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How to Replace Rear Brakes 08-12 Ford Escape

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How to Replace Rear Brakes 08-12 Ford Escape

Created on: 2019-04-23

Watch this video to learn how to replace rear drum brakes. The experts at 1A Auto show how to replace rear drum brakes on your 08-12 Ford Expedition.

  1. step 1 :Removing the Wheel
    • Loosen the wheel lug nuts
    • Raise and support the vehicle
    • Remove the wheel
  2. step 2 :Removing the Rear Brake Drum and Shoes
    • Remove the brake drum. Tap around the wheel studs with a hammer to loosen it if necessary
    • Spray the brake area with brake parts cleaner to remove dust and debris. Wear a mask to prevent inhaling dust
    • Remove the adjuster spring using pliers
    • Remove the upper spring using pliers
    • Remove the bottom spring using pliers
    • Remove the spring from the front shoe retaining pin by pressing down and turning it to free it from the nail, while supporting the nail from behind.
    • Remove the front shoe
    • Remove the adjuster from the front shoe by lifting up on the retaining lock
    • Remove the spring from the rear shoe retaining pin by pressing down and turning it to free it from the nail, while supporting the nail from behind.
    • Remove the rear shoe
    • Pull and slide off the bracket connecting the rear shoe to the parking brake cable
  3. step 3 :Replacing the Rear Brake Shoes and Drum
    • Use a wire brush to clean the points where the shoes contact the backing shield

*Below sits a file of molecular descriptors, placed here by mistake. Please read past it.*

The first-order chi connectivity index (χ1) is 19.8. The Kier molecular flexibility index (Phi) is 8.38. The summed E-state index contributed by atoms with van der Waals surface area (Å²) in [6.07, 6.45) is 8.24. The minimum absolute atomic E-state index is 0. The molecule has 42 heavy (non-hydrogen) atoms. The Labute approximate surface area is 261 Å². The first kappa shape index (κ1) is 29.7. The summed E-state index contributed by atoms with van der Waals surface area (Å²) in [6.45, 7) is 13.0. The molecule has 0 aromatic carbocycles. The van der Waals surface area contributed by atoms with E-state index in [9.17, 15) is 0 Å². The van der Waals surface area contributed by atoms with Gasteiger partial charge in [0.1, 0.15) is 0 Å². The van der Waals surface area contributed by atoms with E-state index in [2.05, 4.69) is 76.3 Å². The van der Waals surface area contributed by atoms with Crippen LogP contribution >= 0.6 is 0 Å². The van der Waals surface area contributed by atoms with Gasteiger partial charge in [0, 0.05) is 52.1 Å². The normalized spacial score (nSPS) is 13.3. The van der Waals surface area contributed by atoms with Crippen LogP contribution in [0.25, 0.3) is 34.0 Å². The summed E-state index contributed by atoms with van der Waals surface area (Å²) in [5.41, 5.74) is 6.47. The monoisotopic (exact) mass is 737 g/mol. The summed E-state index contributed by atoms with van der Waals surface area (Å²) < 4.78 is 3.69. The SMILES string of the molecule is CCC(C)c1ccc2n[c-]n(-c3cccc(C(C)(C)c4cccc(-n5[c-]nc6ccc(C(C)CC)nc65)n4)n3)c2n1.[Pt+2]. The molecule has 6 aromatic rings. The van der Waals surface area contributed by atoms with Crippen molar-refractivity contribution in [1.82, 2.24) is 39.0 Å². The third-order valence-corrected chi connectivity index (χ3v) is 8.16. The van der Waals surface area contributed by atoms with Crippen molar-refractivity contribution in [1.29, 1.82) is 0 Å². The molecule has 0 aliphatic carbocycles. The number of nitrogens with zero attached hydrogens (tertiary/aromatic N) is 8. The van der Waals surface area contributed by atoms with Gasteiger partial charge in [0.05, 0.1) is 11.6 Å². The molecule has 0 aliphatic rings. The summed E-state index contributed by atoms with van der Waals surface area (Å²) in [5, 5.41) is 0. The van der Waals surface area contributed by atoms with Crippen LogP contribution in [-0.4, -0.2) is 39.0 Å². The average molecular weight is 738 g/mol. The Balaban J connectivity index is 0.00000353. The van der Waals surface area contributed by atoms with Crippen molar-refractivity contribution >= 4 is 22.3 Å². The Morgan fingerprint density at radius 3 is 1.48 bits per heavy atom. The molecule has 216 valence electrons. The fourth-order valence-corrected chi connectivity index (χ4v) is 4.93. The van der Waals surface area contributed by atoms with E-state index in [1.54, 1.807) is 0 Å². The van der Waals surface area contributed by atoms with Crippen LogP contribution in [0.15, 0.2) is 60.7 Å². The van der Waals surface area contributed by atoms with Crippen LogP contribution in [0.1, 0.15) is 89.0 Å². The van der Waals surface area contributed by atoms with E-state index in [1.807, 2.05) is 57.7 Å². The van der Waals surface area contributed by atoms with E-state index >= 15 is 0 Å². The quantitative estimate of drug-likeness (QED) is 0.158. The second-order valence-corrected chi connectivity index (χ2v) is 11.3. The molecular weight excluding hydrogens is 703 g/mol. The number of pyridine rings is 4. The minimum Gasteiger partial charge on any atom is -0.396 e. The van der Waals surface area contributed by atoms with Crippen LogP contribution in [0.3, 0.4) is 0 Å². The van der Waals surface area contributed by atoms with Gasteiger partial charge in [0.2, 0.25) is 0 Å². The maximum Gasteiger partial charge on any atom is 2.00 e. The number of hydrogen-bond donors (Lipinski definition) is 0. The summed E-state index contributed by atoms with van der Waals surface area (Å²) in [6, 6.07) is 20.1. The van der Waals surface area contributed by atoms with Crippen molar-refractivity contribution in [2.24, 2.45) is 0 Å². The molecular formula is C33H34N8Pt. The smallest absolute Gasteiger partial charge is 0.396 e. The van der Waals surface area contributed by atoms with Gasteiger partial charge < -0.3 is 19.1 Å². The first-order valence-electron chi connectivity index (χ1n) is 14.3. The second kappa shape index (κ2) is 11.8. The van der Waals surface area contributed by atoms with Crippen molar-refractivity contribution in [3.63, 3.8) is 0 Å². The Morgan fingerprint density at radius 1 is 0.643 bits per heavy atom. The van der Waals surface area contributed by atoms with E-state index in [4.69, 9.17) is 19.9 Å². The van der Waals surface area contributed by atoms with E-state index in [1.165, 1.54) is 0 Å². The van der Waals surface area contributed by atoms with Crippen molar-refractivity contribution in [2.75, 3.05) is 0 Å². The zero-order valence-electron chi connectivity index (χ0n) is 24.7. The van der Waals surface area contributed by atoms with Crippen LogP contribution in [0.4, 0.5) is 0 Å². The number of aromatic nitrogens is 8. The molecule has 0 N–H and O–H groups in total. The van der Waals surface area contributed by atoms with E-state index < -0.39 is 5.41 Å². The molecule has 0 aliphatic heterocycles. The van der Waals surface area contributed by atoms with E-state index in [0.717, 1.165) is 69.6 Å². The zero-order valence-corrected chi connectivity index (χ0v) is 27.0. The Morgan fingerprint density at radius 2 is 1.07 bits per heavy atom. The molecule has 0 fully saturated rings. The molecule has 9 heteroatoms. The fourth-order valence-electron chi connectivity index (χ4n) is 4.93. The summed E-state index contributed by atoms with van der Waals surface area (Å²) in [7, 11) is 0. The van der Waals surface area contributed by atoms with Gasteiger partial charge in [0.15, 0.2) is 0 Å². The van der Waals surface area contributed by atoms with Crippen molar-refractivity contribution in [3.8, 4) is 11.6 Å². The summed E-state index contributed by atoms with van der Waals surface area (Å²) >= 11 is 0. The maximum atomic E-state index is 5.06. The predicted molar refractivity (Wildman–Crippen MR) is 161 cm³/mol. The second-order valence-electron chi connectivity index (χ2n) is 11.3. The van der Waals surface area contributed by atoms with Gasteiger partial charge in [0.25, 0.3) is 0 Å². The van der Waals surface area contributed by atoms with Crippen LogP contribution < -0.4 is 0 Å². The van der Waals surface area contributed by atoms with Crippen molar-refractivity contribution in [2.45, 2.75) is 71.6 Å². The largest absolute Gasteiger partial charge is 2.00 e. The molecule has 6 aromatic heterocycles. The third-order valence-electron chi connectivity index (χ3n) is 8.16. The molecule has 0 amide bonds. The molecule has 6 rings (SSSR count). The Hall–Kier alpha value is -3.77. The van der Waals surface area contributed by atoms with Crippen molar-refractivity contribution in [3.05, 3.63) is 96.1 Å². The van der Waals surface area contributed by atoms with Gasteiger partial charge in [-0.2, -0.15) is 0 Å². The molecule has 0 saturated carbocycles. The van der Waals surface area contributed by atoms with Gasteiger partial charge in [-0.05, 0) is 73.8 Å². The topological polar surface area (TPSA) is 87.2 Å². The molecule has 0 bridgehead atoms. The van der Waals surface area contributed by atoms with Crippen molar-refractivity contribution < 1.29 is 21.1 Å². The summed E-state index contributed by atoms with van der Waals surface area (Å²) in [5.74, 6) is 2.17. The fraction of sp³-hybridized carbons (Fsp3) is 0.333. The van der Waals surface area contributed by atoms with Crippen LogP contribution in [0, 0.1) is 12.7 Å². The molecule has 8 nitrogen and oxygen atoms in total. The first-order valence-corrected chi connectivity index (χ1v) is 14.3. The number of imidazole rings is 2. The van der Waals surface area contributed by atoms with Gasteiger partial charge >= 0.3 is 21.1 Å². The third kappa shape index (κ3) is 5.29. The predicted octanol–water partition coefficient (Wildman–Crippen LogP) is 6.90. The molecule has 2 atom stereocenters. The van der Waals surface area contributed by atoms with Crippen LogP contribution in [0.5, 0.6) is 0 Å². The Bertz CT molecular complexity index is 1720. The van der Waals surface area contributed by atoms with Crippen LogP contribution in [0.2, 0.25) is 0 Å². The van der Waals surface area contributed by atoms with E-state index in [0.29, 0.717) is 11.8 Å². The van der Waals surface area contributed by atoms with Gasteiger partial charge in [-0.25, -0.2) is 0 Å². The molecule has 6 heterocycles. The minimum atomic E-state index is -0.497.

• Clean the backing shield area with brake parts cleaner
    • Apply brake grease to the areas where the shoes contact the backing shield
    • Use locking pliers to pull out slack on the parking brake cable to reattach the rear shoe cable bracket
    • Install the rear shoe with the retaining nail passing through the hole
    • Replace the retaining nail spring
    • Tighten the adjuster to accommodate new shoe thickness
    • Replace the adjuster on the front shoe
    • Install the front shoe with the retaining nail passing through the hole
    • Replace the retaining nail spring
    • Reattach the adjuster spring
    • Press the shoes together to compress the hydraulic cylinder
    • Replace the top and bottom springs
    • Clean rust off of the wheel hub and apply anti-seize grease as necessary
    • Replace the brake drum, tightening the adjuster if fitment is too tight
    • Spin the drum checking for very light engagement with the shoes. Use the adjuster to adjust fitment as necessary
  4. step 4 :Installing the Wheel
    • Replace the wheel and tighten lug nuts
    • Lower vehicle and torque lug nuts to 100 ft-lb

Tools needed for replacement

  • General Tools

    Hammer

    Jack Stands

    Wire Brush

    Floor Jack

  • Materials, Fluids, and Supplies

    Dust Mask

    Brake Parts Cleaner

    Paper Towels

    Anti-Seize Grease

    Brake Grease

  • Pliers, Cutters & misc Wrenches